Courts typically hold a detention hearing within 24 hours of arrest, and they must hold a hearing within 48 hours of arrest. Prosecutors and the defendant or the defense attorney can argue at the hearing whether the defendant should remain in custody prior to trial. The court will consider the factors discussed above in connection with the pretrial risk assessment to decide whether to keep the defendant incarcerated. If the court decides to release a defendant, the court may impose certain conditions for that release—these conditions often require the defendant to promise not to commit illegal acts while awaiting trial, stay in a geographic area, and/or avoiding contact with witnesses and victims.

Don’t Handle Your Bail Hearing Alone, Call Attorneys Defending Your Criminal Charges in NJ

Being held in jail for a few hours or days after your arrest is never a good experience. But staying in jail for the duration of your case is even worse. If you’ve been arrested in Burlington County, Gloucester County, Camden County, or nearby areas in New Jersey, the best thing you can do is contact an experienced criminal attorney for help with your case. Whether you have an upcoming detention hearing or you need a defense strategy to confront the allegations you’re facing, the Mount Holly criminal defense lawyers at The Law Offices of Leonard Biddison can help. Call 856-245-5240 now to speak with a member of our team in a free consultation or arrange an appointment at our local office by filling out our form.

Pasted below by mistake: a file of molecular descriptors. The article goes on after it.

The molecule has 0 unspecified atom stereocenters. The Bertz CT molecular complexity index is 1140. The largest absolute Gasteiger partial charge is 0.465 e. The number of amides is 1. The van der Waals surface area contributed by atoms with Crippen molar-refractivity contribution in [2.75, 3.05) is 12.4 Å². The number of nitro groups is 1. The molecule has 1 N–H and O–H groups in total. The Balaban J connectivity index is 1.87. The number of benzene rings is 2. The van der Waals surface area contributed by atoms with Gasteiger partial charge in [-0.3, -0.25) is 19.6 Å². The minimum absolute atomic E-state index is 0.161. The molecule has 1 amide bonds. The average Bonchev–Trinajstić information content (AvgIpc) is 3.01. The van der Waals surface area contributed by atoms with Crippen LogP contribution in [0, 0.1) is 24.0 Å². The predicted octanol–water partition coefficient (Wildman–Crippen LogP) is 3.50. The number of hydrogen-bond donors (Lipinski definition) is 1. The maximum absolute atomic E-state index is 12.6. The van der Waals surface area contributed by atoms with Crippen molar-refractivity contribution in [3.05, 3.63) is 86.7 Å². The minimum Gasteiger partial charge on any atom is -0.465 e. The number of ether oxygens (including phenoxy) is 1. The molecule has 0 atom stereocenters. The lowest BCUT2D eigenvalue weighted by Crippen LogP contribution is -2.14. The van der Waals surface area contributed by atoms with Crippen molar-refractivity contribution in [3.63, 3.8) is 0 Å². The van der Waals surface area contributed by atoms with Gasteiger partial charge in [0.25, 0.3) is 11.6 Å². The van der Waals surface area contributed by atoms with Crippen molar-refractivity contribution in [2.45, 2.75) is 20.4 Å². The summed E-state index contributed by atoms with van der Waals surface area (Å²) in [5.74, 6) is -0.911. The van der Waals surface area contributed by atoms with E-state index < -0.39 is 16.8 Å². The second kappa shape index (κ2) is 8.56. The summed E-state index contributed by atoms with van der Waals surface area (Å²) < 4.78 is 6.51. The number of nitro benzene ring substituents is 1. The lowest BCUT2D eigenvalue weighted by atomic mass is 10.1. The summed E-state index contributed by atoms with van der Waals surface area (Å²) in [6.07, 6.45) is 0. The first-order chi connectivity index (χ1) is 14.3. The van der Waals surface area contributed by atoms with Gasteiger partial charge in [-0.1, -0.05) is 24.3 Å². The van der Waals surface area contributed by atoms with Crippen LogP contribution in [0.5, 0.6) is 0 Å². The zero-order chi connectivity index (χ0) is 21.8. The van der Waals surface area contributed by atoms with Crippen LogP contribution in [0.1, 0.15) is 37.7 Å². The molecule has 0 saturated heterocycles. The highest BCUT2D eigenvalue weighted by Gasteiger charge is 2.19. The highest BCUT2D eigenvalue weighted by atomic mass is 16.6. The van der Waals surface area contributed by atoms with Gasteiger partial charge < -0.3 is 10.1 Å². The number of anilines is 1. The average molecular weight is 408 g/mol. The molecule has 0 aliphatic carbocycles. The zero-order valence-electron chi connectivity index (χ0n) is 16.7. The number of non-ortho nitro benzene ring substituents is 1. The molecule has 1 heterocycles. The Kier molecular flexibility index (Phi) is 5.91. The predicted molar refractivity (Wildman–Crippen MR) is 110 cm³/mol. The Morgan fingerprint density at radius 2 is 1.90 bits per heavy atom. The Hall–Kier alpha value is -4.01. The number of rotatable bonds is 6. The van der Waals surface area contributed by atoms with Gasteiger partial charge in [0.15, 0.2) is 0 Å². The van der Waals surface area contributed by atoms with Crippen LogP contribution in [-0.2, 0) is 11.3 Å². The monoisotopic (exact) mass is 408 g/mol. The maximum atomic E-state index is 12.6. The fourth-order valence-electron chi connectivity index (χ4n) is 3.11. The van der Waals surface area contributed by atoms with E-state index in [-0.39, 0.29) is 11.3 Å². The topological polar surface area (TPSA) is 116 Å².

Immigration Consequences of Criminal Charges Against Non-Citizens in NJ

What Happens if I’m Charged with a Crime in NJ and Not a Citizen?

Worried about being deported for criminal charge in NJ help near meIf you are charged with a crime in New Jersey and you are not a U.S. citizen, the potential immigration consequences of a conviction can be severe. The specific repercussions of the charge on your immigration status depend on what type of criminal offense you are convicted of and what your immigration status is. An explanation of the possible outcomes in your criminal case if you are undocumented, a visa holder, or a permanent resident, is provided below for your reference. If you are a non-U.S. citizen who has been charged with a crime in New Jersey, the first and most important step to take is to hire an experienced criminal defense lawyer. Depending on your immigration status, if you can avoid a conviction, you can avoid deportation and other negative outcomes. Attorney Leonard D. Biddison and the lawyers at our firm have handled many criminal cases involving potential immigration consequences in Burlington County, Camden County, Gloucester County, and throughout New Jersey. Contact us today at 856-245-5240 for a free consultation and get answers regarding your unique situation.

I am undocumented and was arrested for a minor criminal offense. Can I be deported?

If you do not have any legal immigration status in the U.S., either because you entered without inspection or you overstayed on a visa, you are removable or deportable if you commit a minor crime, known in New Jersey as a disorderly persons offense, or even if you do not commit any crime at all. Once you are convicted or even if the criminal charges against you are dismissed, you can be referred to immigration enforcement officials.